Referring to FIGS. 1-6, a spinal staple 10 constructed in accordance with the invention is shown. The staple 10 includes a bridge member 12, a pair of spaced apart legs 14, a left fastener retaining portion 16, a right fastener retaining portion 18, and a threaded post 20. Although reference will be made throughout this description to terms implying direction such as left, right, front, back, upper and lower, these terms are used only for convenience in describing the staple 10 and should not be read as limiting the staple 10 to any particular orientation.
The bridge member 12 includes an upper surface 22, an opposed lower surface 24, a front side 26, an opposed back side 28, a left end 30 and an opposed right end 32. The upper surface 22 is substantially planar in a direction extending from the left end 30 to the right end 32, and is convex in a direction from the front side 26 to the back side 28, as may best be seen in FIG. 5 when the staple is viewed from one of the ends. The lower surface 24 is concave in a direction from the left end 30 to the right end 32 and from the front side 26 to the back side 28, as may best be seen in FIGS. 2 and 3. The bridge member 12 thus defines a pair of cooperating arches, a first arch extending between the left and right ends 30 and 32 and a second arch extending between the front and back sides 26 and 28.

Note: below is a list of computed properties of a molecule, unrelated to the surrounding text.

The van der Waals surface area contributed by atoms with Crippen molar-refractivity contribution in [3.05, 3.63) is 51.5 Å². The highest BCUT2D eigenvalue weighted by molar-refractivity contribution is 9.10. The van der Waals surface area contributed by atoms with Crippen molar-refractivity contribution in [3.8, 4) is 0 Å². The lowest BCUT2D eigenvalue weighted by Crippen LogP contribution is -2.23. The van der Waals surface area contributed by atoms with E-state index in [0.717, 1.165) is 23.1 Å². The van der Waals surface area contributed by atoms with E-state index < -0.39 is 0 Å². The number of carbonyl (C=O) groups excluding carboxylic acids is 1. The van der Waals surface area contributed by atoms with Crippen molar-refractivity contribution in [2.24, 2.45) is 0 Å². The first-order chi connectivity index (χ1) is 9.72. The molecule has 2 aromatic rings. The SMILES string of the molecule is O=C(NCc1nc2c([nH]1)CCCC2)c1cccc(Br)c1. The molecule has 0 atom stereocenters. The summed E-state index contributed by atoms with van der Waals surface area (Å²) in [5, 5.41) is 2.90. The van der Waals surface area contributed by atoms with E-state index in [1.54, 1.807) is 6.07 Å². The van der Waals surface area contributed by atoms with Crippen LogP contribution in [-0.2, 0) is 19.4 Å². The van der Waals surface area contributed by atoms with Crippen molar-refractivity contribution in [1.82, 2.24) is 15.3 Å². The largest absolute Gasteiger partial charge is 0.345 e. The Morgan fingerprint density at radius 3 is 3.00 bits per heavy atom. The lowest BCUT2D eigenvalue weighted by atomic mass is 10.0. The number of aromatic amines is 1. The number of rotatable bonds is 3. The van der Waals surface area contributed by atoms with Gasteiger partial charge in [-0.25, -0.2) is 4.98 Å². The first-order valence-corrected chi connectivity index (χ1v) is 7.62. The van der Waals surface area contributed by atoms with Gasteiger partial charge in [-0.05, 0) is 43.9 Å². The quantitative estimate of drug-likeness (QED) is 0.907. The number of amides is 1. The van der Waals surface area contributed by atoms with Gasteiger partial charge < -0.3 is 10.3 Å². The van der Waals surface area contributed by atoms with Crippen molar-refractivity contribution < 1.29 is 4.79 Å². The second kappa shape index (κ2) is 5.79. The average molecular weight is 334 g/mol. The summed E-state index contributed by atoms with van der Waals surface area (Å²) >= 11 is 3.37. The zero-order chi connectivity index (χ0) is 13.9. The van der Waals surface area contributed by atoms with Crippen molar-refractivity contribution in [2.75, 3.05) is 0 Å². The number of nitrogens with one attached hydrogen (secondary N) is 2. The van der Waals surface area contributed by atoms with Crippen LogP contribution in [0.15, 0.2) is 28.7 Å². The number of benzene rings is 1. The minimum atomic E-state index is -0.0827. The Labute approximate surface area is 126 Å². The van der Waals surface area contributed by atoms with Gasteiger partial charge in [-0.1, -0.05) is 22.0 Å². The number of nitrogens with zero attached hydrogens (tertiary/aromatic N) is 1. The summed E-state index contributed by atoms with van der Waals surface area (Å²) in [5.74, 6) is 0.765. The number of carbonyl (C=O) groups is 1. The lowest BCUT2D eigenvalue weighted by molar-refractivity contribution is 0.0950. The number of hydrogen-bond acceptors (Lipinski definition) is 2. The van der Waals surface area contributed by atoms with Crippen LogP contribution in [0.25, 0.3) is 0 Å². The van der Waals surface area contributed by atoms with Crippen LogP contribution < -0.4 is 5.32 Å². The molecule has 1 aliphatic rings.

The legs 14 extend downwardly from the lower surface 24 at the left and right ends 30, 32, and are substantially wedge-shaped. Each leg 14 has an outer surface 34, an opposed inner surface 36 such that the inner surfaces 36 are facing each other, a front surface 38, and an opposed back surface 40. Each of the legs 14 has a width as measured from the front surface 38 to the back surface 40, which is substantially equal to the width of the bridge member 12 as measured from the front side 26 to the back side 28. The legs 14 narrow slightly from the front surface 38 to the back surface 40 toward their respective tips 42 which are sharply tapered to define a blade edge 43. Barbs 44 project outwardly from each of the outer, inner, front, and back surfaces 34, 36, 38 and 40, respectively.